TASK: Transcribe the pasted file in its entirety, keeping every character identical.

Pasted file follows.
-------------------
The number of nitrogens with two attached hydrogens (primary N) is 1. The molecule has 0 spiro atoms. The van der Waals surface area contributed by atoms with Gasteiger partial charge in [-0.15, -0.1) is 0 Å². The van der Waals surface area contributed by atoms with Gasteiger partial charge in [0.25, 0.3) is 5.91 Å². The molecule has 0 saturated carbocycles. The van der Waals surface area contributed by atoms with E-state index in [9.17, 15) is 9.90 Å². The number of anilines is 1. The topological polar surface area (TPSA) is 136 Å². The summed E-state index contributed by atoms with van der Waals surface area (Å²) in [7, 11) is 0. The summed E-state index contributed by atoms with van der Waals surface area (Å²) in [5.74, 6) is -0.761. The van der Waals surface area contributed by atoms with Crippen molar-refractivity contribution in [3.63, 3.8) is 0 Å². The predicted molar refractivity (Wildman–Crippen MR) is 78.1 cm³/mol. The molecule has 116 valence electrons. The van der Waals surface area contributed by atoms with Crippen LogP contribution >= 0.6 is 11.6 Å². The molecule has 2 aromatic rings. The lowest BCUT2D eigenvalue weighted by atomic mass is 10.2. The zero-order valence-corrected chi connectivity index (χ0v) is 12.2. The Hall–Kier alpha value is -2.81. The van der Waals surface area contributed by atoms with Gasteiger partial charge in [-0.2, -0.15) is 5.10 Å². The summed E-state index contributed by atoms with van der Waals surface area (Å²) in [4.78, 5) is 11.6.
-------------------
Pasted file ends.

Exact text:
The number of nitrogens with two attached hydrogens (primary N) is 1. The molecule has 0 spiro atoms. The van der Waals surface area contributed by atoms with Gasteiger partial charge in [-0.15, -0.1) is 0 Å². The van der Waals surface area contributed by atoms with Gasteiger partial charge in [0.25, 0.3) is 5.91 Å². The molecule has 0 saturated carbocycles. The van der Waals surface area contributed by atoms with E-state index in [9.17, 15) is 9.90 Å². The number of anilines is 1. The topological polar surface area (TPSA) is 136 Å². The summed E-state index contributed by atoms with van der Waals surface area (Å²) in [7, 11) is 0. The summed E-state index contributed by atoms with van der Waals surface area (Å²) in [5.74, 6) is -0.761. The van der Waals surface area contributed by atoms with Crippen molar-refractivity contribution in [3.63, 3.8) is 0 Å². The predicted molar refractivity (Wildman–Crippen MR) is 78.1 cm³/mol. The molecule has 116 valence electrons. The van der Waals surface area contributed by atoms with Crippen LogP contribution >= 0.6 is 11.6 Å². The molecule has 2 aromatic rings. The lowest BCUT2D eigenvalue weighted by atomic mass is 10.2. The zero-order valence-corrected chi connectivity index (χ0v) is 12.2. The Hall–Kier alpha value is -2.81. The van der Waals surface area contributed by atoms with Gasteiger partial charge in [-0.2, -0.15) is 5.10 Å². The summed E-state index contributed by atoms with van der Waals surface area (Å²) in [4.78, 5) is 11.6.